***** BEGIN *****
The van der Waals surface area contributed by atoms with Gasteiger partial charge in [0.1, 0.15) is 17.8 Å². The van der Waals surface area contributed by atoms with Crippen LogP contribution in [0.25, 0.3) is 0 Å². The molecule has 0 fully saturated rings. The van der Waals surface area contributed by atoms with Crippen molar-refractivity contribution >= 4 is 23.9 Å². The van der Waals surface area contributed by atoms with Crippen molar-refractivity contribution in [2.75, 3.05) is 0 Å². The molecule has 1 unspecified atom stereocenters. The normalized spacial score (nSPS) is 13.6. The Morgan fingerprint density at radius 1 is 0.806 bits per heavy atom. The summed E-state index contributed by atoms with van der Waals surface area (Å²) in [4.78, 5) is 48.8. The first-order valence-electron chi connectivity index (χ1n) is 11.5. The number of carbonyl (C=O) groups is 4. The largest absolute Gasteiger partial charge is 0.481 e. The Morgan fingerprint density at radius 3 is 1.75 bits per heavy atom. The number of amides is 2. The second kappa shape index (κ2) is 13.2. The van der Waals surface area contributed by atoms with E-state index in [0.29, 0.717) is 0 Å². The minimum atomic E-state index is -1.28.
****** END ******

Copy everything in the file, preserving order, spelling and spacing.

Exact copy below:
The van der Waals surface area contributed by atoms with Gasteiger partial charge in [0.1, 0.15) is 17.8 Å². The van der Waals surface area contributed by atoms with Crippen LogP contribution in [0.25, 0.3) is 0 Å². The molecule has 0 fully saturated rings. The van der Waals surface area contributed by atoms with Crippen molar-refractivity contribution >= 4 is 23.9 Å². The van der Waals surface area contributed by atoms with Crippen molar-refractivity contribution in [2.75, 3.05) is 0 Å². The molecule has 1 unspecified atom stereocenters. The normalized spacial score (nSPS) is 13.6. The Morgan fingerprint density at radius 1 is 0.806 bits per heavy atom. The summed E-state index contributed by atoms with van der Waals surface area (Å²) in [4.78, 5) is 48.8. The first-order valence-electron chi connectivity index (χ1n) is 11.5. The number of carbonyl (C=O) groups is 4. The largest absolute Gasteiger partial charge is 0.481 e. The Morgan fingerprint density at radius 3 is 1.75 bits per heavy atom. The number of amides is 2. The second kappa shape index (κ2) is 13.2. The van der Waals surface area contributed by atoms with E-state index in [0.29, 0.717) is 0 Å². The minimum atomic E-state index is -1.28.